Figure 1. Different image patterns: (a) circle, (c) annulus, (e) square, (g) horizontal double slit, (i) vertical double slit and (k) two dirac deltas symmetric with the y-axis and their corresponding Fourier transform (b, d, f, h, j and l, respectively)

The circle and the annulus have a similar Fourier Transform, which are both circular in nature. The square has a square-ish FT which is indicative of its shape. More shapes (or apertures in this case) have unique FTs. Next are the FTs of the slits. Again, both FTs are indicative of its original image. Last is the FT of two dots symmetric along the y-axis. We can see that it has a somewhat sinusoidal pattern along the x-direction.

Note that we may be exchanging terms FT and FFT. FT means Fourier Transform while FFT means Fast Fourier Transform. The main difference is well, the latter is, uhm, fast. Yeah, I’m not joking! FFT uses the 2^x where x is a number to optimize FT, making it fast. Most programs use FFT to save time instead of directly evaluating FT by itself. :)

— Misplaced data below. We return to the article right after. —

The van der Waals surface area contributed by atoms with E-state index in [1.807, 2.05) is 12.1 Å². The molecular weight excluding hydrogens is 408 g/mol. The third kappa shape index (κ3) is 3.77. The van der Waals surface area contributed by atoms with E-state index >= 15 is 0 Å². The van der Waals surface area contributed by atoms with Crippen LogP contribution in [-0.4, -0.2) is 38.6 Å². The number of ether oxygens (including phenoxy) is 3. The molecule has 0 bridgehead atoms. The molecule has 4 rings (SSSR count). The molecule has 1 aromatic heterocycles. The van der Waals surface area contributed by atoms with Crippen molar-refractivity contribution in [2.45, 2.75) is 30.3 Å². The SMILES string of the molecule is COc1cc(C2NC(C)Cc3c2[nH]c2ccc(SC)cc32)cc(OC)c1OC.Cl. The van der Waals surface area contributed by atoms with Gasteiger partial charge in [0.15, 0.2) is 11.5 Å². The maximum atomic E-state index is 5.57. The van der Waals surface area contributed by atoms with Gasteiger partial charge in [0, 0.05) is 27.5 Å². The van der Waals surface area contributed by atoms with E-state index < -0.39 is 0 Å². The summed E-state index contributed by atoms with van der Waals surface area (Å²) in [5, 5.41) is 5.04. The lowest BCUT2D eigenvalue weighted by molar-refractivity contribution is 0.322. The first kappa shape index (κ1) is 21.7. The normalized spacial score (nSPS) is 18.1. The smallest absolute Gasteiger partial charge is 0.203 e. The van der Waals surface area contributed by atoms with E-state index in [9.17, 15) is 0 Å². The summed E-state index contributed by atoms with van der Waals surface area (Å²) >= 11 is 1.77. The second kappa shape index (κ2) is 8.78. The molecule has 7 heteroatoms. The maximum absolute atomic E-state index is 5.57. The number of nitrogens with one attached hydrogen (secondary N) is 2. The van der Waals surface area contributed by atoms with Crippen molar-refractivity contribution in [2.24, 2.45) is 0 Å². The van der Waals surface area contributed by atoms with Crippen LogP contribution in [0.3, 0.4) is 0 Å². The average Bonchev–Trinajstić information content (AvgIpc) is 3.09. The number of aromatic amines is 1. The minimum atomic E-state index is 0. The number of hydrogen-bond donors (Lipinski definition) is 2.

For the next part of the activity, we were asked to find the FT of two dirac deltas, two circles and two squares. Figure 2 shows the results. The first column shows the original images, the second column shows the 3 Dimensional look of the original image, then we display is FFT in 3D and 2D. The dots show a fan-like FT with sinusoidal ridges. As for the circles, it is similar to the FT of that of in Figure 1b. Conversely, the FFT of the squares is similar to that of Figure 1f. This is again because certain apertures have a unique corresponding FFT pattern.~~~~